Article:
Fewer accidents translate into lower insurance rates, and driverless car technologies could lower rates by as much as $475 per year, according to industry experts.
Driverless cars are on the streets in California, Nevada, Michigan and elsewhere, and while they are proving to cause fewer accidents than human drivers, there will continue to be accidents and someone will be liable for them. However, who will be responsible, and who will need insurance, is not yet clear.
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At the Casualty Actuarial Society’s Ratemaking and Product Management seminar last month, industry experts discussed the implications of driverless cars and insurance telematics in the presentation “Autonomous Vehicles and the Impact on the Insurance Industry.” Presenters included Robert Peterson, a professor of law at Santa Clara University, Frank Douma, research fellow from the University of Minnesota, and Michael Stienstra, FCAS, AVP at QBE North America.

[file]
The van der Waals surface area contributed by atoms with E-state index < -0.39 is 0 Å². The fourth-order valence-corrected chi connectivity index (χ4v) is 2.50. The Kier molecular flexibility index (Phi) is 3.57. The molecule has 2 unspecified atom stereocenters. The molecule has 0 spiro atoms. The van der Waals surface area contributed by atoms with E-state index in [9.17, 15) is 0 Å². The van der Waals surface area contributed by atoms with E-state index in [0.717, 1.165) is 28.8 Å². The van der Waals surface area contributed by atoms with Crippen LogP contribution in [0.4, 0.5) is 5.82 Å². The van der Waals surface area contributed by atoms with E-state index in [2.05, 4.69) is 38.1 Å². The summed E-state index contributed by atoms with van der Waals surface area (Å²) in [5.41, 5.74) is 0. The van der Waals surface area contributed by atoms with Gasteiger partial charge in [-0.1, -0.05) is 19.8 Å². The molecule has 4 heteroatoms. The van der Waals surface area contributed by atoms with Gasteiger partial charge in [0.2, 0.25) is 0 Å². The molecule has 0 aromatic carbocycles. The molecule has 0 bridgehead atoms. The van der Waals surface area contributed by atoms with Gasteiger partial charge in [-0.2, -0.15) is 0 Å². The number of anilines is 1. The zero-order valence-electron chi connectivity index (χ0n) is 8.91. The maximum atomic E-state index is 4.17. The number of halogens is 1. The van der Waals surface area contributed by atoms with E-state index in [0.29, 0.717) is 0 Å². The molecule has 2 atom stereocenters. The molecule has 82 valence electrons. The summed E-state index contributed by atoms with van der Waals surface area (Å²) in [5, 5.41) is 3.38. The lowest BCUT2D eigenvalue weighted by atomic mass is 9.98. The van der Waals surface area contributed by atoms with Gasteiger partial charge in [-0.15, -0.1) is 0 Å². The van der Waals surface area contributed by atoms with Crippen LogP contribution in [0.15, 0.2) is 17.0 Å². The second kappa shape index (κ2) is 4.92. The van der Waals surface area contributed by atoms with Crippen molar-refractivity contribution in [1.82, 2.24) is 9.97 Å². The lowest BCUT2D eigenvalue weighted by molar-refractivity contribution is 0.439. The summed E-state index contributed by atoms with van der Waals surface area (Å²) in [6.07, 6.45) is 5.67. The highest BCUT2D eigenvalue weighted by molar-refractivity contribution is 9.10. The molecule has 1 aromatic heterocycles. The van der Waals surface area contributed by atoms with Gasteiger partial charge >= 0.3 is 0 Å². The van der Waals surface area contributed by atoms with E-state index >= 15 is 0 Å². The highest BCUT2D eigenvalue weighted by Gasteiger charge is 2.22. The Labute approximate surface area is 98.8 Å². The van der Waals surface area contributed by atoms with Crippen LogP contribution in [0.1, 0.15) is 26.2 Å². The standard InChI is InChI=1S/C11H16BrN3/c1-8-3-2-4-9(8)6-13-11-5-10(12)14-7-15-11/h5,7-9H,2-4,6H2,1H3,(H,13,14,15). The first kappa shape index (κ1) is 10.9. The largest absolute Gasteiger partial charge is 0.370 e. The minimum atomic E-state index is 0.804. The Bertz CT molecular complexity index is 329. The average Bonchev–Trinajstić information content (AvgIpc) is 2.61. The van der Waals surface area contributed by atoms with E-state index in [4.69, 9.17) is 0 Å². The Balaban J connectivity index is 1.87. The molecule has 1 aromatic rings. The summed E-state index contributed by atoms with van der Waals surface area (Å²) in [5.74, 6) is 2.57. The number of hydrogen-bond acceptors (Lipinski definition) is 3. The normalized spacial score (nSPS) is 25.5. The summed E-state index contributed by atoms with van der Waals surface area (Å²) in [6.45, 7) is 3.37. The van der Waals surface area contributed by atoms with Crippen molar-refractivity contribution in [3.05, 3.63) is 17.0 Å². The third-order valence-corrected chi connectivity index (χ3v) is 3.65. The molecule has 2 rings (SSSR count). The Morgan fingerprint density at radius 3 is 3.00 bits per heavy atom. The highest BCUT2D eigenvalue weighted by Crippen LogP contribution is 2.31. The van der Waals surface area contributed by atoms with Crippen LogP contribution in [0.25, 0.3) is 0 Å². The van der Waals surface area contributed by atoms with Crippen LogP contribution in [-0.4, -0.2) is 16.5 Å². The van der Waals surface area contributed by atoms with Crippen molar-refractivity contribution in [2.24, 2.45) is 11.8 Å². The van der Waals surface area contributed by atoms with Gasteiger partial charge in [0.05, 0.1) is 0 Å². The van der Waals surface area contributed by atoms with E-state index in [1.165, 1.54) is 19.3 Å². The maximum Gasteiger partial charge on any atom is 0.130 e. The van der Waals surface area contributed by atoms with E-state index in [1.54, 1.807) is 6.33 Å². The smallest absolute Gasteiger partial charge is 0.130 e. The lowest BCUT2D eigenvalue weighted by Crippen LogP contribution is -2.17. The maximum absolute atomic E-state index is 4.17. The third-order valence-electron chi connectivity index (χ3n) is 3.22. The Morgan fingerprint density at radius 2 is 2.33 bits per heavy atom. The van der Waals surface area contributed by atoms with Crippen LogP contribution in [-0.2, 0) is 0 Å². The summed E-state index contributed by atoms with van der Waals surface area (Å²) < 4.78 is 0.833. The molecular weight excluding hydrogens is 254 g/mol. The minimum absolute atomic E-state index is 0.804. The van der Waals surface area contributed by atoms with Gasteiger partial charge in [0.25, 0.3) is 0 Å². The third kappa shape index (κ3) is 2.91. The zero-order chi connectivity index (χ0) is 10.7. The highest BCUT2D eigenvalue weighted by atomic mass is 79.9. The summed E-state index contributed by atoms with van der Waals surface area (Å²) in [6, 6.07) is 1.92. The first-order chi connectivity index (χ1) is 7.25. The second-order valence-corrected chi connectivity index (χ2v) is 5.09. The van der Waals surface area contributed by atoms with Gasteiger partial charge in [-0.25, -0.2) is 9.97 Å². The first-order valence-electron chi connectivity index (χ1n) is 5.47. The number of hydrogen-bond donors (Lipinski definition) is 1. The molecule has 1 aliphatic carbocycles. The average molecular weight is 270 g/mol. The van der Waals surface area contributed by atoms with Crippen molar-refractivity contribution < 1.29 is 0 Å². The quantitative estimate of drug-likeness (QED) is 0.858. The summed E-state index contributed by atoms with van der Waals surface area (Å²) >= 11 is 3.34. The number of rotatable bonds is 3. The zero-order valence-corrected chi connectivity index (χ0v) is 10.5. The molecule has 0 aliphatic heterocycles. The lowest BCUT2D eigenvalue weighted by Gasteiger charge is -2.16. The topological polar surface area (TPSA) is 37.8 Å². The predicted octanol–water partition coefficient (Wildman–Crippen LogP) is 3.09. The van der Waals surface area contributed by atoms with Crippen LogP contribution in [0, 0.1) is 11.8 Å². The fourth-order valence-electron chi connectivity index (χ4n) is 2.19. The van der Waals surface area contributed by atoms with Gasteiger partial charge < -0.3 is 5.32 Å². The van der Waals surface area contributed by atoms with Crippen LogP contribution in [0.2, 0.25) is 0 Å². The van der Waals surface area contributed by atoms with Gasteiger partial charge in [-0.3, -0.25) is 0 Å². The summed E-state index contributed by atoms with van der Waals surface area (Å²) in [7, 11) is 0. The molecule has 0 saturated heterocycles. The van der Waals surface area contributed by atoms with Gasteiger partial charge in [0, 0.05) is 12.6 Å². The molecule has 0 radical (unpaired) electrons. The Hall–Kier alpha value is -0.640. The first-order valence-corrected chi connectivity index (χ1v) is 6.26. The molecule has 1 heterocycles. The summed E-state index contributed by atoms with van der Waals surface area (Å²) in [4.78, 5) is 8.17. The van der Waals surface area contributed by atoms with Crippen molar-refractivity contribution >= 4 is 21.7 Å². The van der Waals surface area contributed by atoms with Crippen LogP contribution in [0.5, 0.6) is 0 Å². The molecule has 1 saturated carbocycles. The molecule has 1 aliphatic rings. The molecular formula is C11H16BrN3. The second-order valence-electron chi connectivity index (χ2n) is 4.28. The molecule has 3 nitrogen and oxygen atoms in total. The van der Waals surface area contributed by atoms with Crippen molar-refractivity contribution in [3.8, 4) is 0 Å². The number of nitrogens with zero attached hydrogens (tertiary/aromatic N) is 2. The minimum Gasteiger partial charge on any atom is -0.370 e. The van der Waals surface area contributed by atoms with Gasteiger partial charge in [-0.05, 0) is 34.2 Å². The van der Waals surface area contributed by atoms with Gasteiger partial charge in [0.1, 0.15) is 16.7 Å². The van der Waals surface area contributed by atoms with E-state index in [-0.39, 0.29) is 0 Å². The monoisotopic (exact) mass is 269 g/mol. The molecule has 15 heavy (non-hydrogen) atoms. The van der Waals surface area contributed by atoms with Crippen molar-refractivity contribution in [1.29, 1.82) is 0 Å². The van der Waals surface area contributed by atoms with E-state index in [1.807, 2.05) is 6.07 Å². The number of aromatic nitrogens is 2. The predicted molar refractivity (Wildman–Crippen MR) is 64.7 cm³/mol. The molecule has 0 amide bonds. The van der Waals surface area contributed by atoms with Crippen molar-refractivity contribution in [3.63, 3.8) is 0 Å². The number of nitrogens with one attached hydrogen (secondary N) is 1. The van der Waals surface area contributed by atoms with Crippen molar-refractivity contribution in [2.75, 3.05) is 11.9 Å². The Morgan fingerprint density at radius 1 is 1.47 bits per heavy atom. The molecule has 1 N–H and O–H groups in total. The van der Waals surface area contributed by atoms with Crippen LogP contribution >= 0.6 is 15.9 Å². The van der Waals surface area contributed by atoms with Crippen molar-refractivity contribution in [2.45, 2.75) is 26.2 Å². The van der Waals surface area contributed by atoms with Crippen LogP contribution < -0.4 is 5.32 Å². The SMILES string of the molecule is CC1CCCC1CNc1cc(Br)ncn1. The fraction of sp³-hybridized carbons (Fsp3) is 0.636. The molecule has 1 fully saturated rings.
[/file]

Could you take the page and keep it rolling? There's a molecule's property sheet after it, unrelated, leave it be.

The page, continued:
Human error contributes to more than 90 percent of all auto accidents, but even as accidents decline with consumer acceptance of the technology, there will continue to be a need to insurance the cars, their owners and manufacturers, the experts said.
Fewer accidents likely will means cheaper auto insurance, Peterson said, adding that rates could decline as much as $475 per year for operators of self-driving cars cheaper every year, according to a study by Alain L. Kornhauser, professor of operations research and financial engineering director, Transportation Program at Princeton University.
Many automakers say they will market driverless cars by 2020, and Google says it will have a fully automated car by 2017. Further, the costs may be lower than consumers may have imagined. According to Raj Rajkumar, director of the Carnegie Mellon-GM Autonomous Driving Collaborative Research Lab, quoted in the discussion, an autonomous technology package could add $5,000 to $7,000 to the sticker price.